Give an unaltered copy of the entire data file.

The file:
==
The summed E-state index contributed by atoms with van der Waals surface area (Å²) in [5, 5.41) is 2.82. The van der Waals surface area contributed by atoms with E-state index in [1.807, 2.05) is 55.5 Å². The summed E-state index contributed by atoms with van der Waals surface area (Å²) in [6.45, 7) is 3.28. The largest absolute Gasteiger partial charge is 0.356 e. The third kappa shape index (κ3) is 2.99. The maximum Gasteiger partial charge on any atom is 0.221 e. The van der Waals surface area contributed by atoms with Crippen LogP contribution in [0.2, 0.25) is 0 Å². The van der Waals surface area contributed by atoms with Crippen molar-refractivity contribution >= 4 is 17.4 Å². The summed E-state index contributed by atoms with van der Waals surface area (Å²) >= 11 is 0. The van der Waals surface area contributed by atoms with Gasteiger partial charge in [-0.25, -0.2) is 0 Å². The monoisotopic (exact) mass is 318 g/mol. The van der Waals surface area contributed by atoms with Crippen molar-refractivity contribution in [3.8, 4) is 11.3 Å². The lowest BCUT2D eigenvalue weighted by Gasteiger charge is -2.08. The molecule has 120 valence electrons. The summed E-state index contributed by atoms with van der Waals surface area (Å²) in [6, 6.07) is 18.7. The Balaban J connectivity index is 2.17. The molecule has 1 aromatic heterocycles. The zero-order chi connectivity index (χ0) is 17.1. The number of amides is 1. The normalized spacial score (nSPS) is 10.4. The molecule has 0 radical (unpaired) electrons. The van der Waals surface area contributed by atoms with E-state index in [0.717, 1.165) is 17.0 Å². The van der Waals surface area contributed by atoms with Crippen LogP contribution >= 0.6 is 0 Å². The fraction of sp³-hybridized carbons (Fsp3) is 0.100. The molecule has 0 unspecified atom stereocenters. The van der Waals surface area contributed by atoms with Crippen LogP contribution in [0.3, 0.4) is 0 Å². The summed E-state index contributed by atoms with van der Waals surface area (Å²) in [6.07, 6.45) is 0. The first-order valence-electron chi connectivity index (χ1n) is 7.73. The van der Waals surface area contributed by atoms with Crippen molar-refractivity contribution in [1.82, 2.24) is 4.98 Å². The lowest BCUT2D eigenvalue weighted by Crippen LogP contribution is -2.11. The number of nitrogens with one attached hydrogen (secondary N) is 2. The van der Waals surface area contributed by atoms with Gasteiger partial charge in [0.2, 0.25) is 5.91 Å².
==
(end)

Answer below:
The summed E-state index contributed by atoms with van der Waals surface area (Å²) in [5, 5.41) is 2.82. The van der Waals surface area contributed by atoms with E-state index in [1.807, 2.05) is 55.5 Å². The summed E-state index contributed by atoms with van der Waals surface area (Å²) in [6.45, 7) is 3.28. The largest absolute Gasteiger partial charge is 0.356 e. The third kappa shape index (κ3) is 2.99. The maximum Gasteiger partial charge on any atom is 0.221 e. The van der Waals surface area contributed by atoms with Crippen LogP contribution in [0.2, 0.25) is 0 Å². The van der Waals surface area contributed by atoms with Crippen molar-refractivity contribution >= 4 is 17.4 Å². The summed E-state index contributed by atoms with van der Waals surface area (Å²) >= 11 is 0. The van der Waals surface area contributed by atoms with Gasteiger partial charge in [-0.25, -0.2) is 0 Å². The monoisotopic (exact) mass is 318 g/mol. The van der Waals surface area contributed by atoms with Crippen molar-refractivity contribution in [3.8, 4) is 11.3 Å². The lowest BCUT2D eigenvalue weighted by Gasteiger charge is -2.08. The molecule has 120 valence electrons. The summed E-state index contributed by atoms with van der Waals surface area (Å²) in [6, 6.07) is 18.7. The Balaban J connectivity index is 2.17. The molecule has 1 aromatic heterocycles. The zero-order chi connectivity index (χ0) is 17.1. The number of amides is 1. The normalized spacial score (nSPS) is 10.4. The molecule has 0 radical (unpaired) electrons. The van der Waals surface area contributed by atoms with E-state index in [0.717, 1.165) is 17.0 Å². The van der Waals surface area contributed by atoms with Crippen LogP contribution >= 0.6 is 0 Å². The fraction of sp³-hybridized carbons (Fsp3) is 0.100. The molecule has 0 unspecified atom stereocenters. The van der Waals surface area contributed by atoms with Crippen LogP contribution in [0.3, 0.4) is 0 Å². The summed E-state index contributed by atoms with van der Waals surface area (Å²) in [6.07, 6.45) is 0. The first-order valence-electron chi connectivity index (χ1n) is 7.73. The van der Waals surface area contributed by atoms with Crippen molar-refractivity contribution in [1.82, 2.24) is 4.98 Å². The lowest BCUT2D eigenvalue weighted by Crippen LogP contribution is -2.11. The number of nitrogens with one attached hydrogen (secondary N) is 2. The van der Waals surface area contributed by atoms with Gasteiger partial charge in [0.2, 0.25) is 5.91 Å².